9 Important Steps To Make Sure Technology Doesn't Pass You By

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woman using phone

Technology FTW.

When I went to college I felt estranged from my parents.

The only way we could communicate was with a landline, which I had to stand in line to use. Now I can shoot texts back and forth with my son, with links to interesting news bits, YouTube videos or music, and pictures of the cats doing dumb things while looking cute.

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I get that you want to do things your own way, perhaps what you consider the "right" way. I completely understand. But there are some anachronisms in the twenty-first century that are just plain annoying, even to a dinosaur like me. Making them will affect your relationships, dating and work life, and prevent effective communication.

Pretty please heed my advice and avoid these nine twenty-first century faux pas:

1. Don't Leave Voicemail Messages

If you don't know this by now, here's the thing: No one under 35 listens to the voicemail. And if you do get a callback, don't expect the person to know what your message said because, and I hate to be redundant, no one listens to voicemail.

2. Email With Caution

I'm not sure what the age cut off is on this, but some people only read their email every leap year, if that often. Send a text. If that's beyond you, it's probably time to learn. This is how the world works now.

3. Don't Text A Landline

If you are brave enough to dabble in texting, don't text a landline. Yes, there are still a few. Old geezers have them and professional offices (like mine) also have them. That's why you didn't get a response — you texted a real phone.

4. Don't Call Or Text Repeatedly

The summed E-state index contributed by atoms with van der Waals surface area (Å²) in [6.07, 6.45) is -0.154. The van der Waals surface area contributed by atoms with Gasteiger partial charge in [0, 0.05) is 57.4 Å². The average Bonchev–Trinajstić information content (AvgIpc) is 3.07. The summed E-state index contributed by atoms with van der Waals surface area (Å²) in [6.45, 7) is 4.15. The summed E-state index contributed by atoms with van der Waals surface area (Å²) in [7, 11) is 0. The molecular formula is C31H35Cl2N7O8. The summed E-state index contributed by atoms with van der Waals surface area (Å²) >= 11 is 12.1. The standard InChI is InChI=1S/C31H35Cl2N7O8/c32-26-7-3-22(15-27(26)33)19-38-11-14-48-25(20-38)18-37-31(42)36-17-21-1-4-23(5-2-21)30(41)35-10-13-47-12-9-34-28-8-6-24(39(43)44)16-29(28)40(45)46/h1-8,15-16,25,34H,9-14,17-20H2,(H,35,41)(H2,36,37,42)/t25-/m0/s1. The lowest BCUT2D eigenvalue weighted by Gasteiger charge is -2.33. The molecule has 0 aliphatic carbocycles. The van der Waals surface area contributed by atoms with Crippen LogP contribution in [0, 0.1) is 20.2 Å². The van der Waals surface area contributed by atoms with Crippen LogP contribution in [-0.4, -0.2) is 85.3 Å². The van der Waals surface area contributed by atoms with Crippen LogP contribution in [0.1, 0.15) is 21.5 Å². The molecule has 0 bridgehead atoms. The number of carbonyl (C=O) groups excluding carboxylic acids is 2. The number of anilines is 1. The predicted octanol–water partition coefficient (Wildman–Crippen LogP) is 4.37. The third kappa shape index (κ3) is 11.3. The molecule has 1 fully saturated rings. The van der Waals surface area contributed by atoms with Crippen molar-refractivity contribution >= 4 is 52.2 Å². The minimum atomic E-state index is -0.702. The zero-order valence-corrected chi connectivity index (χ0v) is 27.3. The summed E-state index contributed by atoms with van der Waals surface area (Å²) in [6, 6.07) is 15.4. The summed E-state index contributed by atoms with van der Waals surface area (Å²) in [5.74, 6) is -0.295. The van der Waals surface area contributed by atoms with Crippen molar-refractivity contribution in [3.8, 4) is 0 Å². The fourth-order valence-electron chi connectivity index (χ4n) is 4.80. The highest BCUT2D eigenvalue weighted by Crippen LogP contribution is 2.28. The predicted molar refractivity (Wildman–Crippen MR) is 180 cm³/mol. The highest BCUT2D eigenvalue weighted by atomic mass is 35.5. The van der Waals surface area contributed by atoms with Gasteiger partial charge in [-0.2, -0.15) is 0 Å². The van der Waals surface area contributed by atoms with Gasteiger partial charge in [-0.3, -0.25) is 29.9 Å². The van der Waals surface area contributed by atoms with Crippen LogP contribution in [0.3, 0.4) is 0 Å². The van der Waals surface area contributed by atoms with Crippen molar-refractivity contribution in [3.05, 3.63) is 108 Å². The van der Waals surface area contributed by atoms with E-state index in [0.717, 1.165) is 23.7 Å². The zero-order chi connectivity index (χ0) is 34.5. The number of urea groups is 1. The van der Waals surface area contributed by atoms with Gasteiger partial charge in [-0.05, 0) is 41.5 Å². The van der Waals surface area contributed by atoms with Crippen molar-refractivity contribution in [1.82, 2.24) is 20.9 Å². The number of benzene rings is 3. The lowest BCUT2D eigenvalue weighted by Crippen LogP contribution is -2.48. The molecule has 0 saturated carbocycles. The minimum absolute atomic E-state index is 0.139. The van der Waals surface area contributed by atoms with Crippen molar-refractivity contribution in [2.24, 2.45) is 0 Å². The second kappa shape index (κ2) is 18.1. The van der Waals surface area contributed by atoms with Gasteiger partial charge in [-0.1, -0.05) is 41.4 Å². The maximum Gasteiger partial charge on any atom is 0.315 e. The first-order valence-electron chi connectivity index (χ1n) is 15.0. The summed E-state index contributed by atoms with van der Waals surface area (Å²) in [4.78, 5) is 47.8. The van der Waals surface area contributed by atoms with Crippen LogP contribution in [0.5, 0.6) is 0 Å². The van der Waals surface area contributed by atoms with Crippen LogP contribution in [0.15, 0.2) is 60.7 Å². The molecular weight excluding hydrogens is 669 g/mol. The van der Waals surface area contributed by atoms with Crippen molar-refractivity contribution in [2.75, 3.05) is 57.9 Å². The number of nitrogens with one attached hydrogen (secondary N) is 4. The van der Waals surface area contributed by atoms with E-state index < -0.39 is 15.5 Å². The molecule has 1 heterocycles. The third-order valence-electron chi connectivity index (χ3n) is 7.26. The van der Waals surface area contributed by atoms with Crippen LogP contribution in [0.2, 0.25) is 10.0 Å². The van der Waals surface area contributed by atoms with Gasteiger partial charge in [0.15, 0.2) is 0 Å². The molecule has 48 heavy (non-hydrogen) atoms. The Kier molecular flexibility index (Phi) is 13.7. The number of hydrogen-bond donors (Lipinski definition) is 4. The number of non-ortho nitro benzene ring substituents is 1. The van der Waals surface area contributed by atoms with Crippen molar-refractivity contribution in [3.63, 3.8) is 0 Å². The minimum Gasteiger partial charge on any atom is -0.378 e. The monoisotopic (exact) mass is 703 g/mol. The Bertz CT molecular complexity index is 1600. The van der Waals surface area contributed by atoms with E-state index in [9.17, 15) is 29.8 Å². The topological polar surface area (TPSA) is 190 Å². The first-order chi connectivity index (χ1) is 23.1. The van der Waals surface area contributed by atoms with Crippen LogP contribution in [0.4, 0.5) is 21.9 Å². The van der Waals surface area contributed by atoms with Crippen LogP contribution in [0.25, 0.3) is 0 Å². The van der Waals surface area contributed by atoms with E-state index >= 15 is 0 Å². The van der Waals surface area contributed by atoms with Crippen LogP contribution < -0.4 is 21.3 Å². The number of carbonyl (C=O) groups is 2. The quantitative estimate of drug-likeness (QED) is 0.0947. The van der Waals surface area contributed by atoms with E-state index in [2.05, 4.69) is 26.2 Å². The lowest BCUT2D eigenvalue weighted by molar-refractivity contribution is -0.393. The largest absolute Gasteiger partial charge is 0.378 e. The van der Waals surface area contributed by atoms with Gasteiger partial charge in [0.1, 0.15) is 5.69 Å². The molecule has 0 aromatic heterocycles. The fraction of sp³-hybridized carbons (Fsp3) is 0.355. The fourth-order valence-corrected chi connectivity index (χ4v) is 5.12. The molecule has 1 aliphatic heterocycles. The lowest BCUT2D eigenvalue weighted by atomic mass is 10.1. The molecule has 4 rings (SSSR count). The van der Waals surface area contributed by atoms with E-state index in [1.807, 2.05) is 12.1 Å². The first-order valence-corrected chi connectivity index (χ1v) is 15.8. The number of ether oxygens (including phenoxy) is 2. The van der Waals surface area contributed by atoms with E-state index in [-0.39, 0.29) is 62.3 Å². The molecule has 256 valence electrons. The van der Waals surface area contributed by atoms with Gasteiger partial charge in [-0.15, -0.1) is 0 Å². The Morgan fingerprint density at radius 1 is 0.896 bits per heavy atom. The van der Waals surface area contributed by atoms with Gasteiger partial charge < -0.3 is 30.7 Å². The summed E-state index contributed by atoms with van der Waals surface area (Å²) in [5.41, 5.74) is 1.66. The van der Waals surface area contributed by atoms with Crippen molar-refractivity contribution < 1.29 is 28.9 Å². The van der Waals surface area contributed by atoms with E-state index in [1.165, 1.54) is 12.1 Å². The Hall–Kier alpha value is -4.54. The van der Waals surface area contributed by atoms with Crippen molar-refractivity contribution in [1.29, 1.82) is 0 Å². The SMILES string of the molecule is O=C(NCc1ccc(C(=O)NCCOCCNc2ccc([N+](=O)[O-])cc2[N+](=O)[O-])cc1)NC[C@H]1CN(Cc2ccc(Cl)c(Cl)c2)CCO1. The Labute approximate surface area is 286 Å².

If you must call, please, not repeatedly. Yes, they got your call. Occasionally, people are too busy to respond immediately. Give it a rest.

5. Snail Mail = Not The Best

Stop sending things to your college student child, grandchild, niece, etc. They don't check their mailboxes. If you must, alert them with a text to check their box for something from you — if they think it's probably food or money, they will check it.

6. Don't Expect Handwritten 'Thank You' Notes

Really, don't expect anything in writing. Not even wedding invitations. Most people communicate via email and text, so they may simply text you instead of sending a letter.

7. Use The Digital Gift Registry

With weddings, new babies, showers and so on, unless you're giving money, get the people what they want. It's not rude. They had them back in the day. They just weren't online.

8. Don't Buy Maps (Use The App)

Use your GPS. It's on your phone. It's not hard. And it saves trees. No smartphone? Print out directions. It uses less paper than those bloody maps you can never fold properly. You can reuse it to print your next map, or whatever.

9. Get A Smartphone ASAP

Come on. Join the party. My father is 94 and reads on his Kindle (with the added benefit of being able to make the print super-big). It's a modern convenience like the flush toilet.

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Judith Tutin, Phd, ACC, is a licensed psychologist and certified life coach. Connect with her at drjudithtutin.com where you can request a free coaching call to bring more passion, fun and youth to your life.